Being known without knowing: This may be the most difficult to explain, and I have to be careful in what I say here because it could come off very different than the way I intend – but I think it needs to be said. During the first two rounds of chemo, especially when I announced that I was going to blog through this experience, many more people responded with great interest to follow along than I had anticipated. I think a lot of this may have been because people were following my sister’s story, and then consequently wanted to follow my story afterward – but essentially I was quickly adding at least a hundred new facebook friends, most of which I had either never met or only met once or twice briefly, and at the same time I started growing a large group of people following my blog posts. Essentially, in some small way, I became what I call “quasi-famous” to a smaller group of people. Now, part of this has been great, and I really am glad that so many people have found comfort and humor and joy and lots of other things out of reading my blog posts and following my journey. I really enjoy writing, and it is one of the primary things that gives me some semblance of joy and purpose during this difficult time. And I’m not going to lie: getting more likes and comments is nice at times. But like everything, it comes at a cost.
Because I have been so open about my experience in my writing, and because I have so many more people following along, there now is this odd situation where there are all these people that feel like they really know me because of my writing and sharing, while at the same time I barely know them. As an introvert, that is a very scary and draining thing, as I am finding out. You see, I have gotten dozens of emails and messages from people who are appreciative of what I’ve written, or who identify with one thing or the other. While this is encouraging and helpful in one way – in another way it is very emotionally exhausting to keep up with. While for an extrovert this sort of increased social interaction may be welcomed and energizing, for me it is actually very draining. I don’t mean bad, but just that it zaps my energy. Being introverted for me largely means that I gain/recharge energy when I am either alone or with people that I know well and am comfortable around – whereas I have to use energy in larger social situations or to enter relationships with people I don’t know at all. This means I value a few very deep relationships and am fiercely loyal to those people because it took me a lot of energy to get there. It also means that I am OK with having a small group of friends.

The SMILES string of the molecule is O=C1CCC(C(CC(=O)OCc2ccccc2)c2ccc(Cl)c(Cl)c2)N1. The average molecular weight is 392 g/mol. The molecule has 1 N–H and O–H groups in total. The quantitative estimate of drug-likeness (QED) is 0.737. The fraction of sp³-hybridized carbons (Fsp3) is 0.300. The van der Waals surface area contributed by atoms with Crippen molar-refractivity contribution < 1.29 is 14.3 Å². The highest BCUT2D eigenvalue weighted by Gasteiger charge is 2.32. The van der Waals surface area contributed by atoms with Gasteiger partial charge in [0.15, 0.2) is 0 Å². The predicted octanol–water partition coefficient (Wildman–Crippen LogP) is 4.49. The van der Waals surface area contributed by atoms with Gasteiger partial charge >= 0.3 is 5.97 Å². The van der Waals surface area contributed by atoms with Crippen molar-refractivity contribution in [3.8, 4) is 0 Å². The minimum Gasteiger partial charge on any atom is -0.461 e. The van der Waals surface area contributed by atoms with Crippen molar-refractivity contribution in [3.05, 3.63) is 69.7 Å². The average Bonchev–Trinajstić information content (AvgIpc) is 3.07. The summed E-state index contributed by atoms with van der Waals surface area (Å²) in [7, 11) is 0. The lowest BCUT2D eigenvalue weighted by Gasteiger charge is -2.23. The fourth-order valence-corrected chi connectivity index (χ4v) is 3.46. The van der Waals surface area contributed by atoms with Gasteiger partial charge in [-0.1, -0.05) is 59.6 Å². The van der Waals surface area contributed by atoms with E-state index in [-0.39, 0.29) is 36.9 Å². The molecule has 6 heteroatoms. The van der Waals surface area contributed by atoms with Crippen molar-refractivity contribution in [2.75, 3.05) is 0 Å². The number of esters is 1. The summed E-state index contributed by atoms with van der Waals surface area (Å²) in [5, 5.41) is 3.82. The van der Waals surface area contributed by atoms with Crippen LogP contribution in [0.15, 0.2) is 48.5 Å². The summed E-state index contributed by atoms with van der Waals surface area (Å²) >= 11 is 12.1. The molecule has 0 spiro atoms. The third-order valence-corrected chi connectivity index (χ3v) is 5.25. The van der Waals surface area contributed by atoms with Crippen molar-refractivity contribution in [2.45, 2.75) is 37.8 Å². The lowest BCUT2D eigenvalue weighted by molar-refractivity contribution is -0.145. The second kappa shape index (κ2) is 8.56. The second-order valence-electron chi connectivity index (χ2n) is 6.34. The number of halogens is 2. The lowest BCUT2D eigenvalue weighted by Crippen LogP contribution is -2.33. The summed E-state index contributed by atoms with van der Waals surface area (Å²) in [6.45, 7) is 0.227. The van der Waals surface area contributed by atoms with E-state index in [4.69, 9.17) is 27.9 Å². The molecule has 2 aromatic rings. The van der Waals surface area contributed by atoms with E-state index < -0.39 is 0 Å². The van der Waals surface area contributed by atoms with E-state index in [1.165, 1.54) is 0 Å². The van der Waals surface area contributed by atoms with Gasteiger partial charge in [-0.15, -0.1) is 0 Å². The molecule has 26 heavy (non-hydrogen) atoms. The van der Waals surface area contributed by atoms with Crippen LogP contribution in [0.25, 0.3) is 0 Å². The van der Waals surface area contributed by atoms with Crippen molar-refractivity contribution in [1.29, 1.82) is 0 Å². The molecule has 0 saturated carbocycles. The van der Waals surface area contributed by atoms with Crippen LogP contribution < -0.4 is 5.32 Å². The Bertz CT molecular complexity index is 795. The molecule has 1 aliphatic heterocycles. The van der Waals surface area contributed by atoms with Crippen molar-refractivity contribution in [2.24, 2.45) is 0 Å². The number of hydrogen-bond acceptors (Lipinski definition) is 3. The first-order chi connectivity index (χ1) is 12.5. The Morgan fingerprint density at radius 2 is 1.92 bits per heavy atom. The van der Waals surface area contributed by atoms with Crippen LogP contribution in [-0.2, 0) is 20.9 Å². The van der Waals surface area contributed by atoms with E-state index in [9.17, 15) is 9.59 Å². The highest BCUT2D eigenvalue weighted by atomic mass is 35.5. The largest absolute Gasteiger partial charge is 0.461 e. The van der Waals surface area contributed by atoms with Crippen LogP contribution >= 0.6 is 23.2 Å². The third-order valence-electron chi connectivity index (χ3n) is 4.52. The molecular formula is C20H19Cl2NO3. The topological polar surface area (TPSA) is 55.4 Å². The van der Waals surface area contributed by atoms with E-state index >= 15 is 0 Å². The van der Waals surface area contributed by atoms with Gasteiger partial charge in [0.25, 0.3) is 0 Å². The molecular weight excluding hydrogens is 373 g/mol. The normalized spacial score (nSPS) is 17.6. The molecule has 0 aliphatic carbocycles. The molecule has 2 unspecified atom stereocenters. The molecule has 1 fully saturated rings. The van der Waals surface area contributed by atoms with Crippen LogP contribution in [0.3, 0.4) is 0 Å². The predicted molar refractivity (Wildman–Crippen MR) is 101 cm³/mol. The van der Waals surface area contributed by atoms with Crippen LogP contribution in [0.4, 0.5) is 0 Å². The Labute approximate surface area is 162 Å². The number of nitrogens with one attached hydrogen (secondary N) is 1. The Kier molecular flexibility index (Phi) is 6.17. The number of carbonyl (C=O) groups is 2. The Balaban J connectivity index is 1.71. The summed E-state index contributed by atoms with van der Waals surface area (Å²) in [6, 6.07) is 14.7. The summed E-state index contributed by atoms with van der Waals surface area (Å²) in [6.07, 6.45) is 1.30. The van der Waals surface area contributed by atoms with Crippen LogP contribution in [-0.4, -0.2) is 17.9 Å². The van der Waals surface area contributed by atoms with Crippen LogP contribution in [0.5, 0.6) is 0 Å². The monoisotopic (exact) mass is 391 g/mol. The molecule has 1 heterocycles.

All of this comes together to create an interesting situation where I can write and be open about what I am experiencing and enjoy that people are following along and interacting by commenting or messaging/emailing me – but at the same time it can absolutely drain and exhaust me. It’s very much like preaching for me. I love preaching, and enjoy talking to people afterward, but when church is over I go home and absolutely crash because it takes so much out of me. Then, in later weeks/months/years, I have to deal with the fallout of everyone in church knowing my name and who I am because I did a three week series there, but me barely remembering their face because I shook dozens of hands that week and just don’t have the energy to remember everyone. So I run across someone in HEB and they say, “Jason! How are you? Loved your sermon series.” And I engage in small talk (which introverts hate) and then walk away thinking, “Who was that again? I sort of recognize them, but really have no idea who that is.” Then I feel guilty for not remembering everyone’s name like I’m a failure of preacher or Christian because of it.